Buy Tickets: Belfast Tall Ships Festival
Tall Ships Cruises, Hospitality, Fireworks
September has brought its benefits during the downturn and good weather is always seriously welcome with a business like ours. Not only did the phones liven up a fair bit and enquiries started to crank up nicely through the websites (www.riversideevents.co.uk and www.topsailevents.co.uk ) but it got me out on the water quite a bit more. I took to being a skipper again on the River Thames on Sailing Barge Will, covering for those who needed a break. This is where I started 20 plus years ago and through a long journey, by way of partnerships (mostly successful); maritime festivals (almost all successful) and new ventures (well, you can’t win ‘em all), I gradually got absorbed into the world of offices and admin: too many projects to manage to actually get back out onto the shop floor…..er.. or deck as we call it for anything more than the odd charter job and spot checks. Actually working on board and being in charge of the ship is really quite different and for the moment very enjoyable.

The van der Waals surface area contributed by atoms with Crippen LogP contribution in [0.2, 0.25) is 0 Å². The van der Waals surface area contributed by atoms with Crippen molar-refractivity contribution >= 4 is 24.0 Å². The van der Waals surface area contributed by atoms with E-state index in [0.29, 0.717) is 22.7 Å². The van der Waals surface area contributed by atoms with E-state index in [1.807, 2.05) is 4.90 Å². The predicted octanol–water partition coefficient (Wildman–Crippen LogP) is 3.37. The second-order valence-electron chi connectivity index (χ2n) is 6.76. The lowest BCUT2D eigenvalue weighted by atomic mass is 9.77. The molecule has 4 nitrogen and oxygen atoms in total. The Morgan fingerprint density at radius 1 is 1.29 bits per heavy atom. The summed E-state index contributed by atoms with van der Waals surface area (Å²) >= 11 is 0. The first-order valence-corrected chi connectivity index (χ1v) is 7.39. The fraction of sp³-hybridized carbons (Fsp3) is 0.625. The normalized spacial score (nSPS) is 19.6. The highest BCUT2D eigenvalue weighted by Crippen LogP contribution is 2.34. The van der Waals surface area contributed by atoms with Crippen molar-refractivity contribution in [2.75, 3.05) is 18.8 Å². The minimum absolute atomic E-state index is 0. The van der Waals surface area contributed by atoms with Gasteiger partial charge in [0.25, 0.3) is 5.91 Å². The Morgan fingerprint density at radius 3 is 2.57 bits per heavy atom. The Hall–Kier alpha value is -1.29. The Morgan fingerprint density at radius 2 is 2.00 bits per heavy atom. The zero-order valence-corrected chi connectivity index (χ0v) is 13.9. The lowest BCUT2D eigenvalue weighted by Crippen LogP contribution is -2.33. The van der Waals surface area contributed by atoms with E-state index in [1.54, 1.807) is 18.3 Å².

So that was good, a welcome change and useful too and while I wouldn’t exactly say that we are definitely experiencing a return to normality, there are green shoots starting to appear – unquestionably – back in the office and not just in medialand. So after a fairly tough year reorganising stuff and launching our new catering service www.rfad.co.uk, I needed reminding what it was like to work on board with a Thames dinner cruise or a clay shoot cruise and actually look after the clients needs up close and personal. I am not sure why but I was pleasantly surprised to see how pleased our clients were with the service and operation on board Will. It’s still a buzz to see everybody off your ship and be thanked, often very warmly, by happy customers. It also lets me make a note of things to improve, phase out old ideas that really should have been ditched long ago and forces me to acknowledge that the Ops department had been right about certain things all along despite my thinly concealed disbelief. As much as anything else it gets me out and about in the Port of London which never bores me: the constantly changing riverscape, new buildings, old wharves and docks; shifting light, sunsets reflected on Canary Wharf, sunrises moored just below Tower Bridge; the river traffic and its essential bustle; the business and busy-ness of Thames cruises, working ships, boats and barges. It reminds me that the river is the reason why London exists and I love it.